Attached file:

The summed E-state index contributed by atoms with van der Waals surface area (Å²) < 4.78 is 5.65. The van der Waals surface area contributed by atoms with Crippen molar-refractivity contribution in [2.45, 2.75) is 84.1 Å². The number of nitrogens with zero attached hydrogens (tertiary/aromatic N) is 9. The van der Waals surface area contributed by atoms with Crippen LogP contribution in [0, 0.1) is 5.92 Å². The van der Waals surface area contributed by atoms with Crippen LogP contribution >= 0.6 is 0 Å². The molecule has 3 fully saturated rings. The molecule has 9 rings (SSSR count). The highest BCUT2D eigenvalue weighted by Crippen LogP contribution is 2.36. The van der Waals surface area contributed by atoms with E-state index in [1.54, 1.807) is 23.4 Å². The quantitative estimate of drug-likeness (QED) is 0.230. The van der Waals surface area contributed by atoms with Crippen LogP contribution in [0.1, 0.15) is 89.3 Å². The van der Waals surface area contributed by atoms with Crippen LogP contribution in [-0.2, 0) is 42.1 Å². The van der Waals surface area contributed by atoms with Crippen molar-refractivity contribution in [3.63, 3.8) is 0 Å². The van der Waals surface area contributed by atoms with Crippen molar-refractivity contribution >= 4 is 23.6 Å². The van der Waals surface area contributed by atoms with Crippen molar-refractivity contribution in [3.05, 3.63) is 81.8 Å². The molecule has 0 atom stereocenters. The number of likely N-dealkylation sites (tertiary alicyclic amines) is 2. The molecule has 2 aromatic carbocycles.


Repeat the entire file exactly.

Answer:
The summed E-state index contributed by atoms with van der Waals surface area (Å²) < 4.78 is 5.65. The van der Waals surface area contributed by atoms with Crippen molar-refractivity contribution in [2.45, 2.75) is 84.1 Å². The number of nitrogens with zero attached hydrogens (tertiary/aromatic N) is 9. The van der Waals surface area contributed by atoms with Crippen LogP contribution in [0, 0.1) is 5.92 Å². The van der Waals surface area contributed by atoms with Crippen LogP contribution >= 0.6 is 0 Å². The molecule has 3 fully saturated rings. The molecule has 9 rings (SSSR count). The highest BCUT2D eigenvalue weighted by Crippen LogP contribution is 2.36. The van der Waals surface area contributed by atoms with E-state index in [1.54, 1.807) is 23.4 Å². The quantitative estimate of drug-likeness (QED) is 0.230. The van der Waals surface area contributed by atoms with Crippen LogP contribution in [0.1, 0.15) is 89.3 Å². The van der Waals surface area contributed by atoms with Crippen LogP contribution in [-0.2, 0) is 42.1 Å². The van der Waals surface area contributed by atoms with Crippen molar-refractivity contribution in [3.63, 3.8) is 0 Å². The van der Waals surface area contributed by atoms with Crippen molar-refractivity contribution >= 4 is 23.6 Å². The van der Waals surface area contributed by atoms with Crippen molar-refractivity contribution in [3.05, 3.63) is 81.8 Å². The molecule has 0 atom stereocenters. The number of likely N-dealkylation sites (tertiary alicyclic amines) is 2. The molecule has 2 aromatic carbocycles.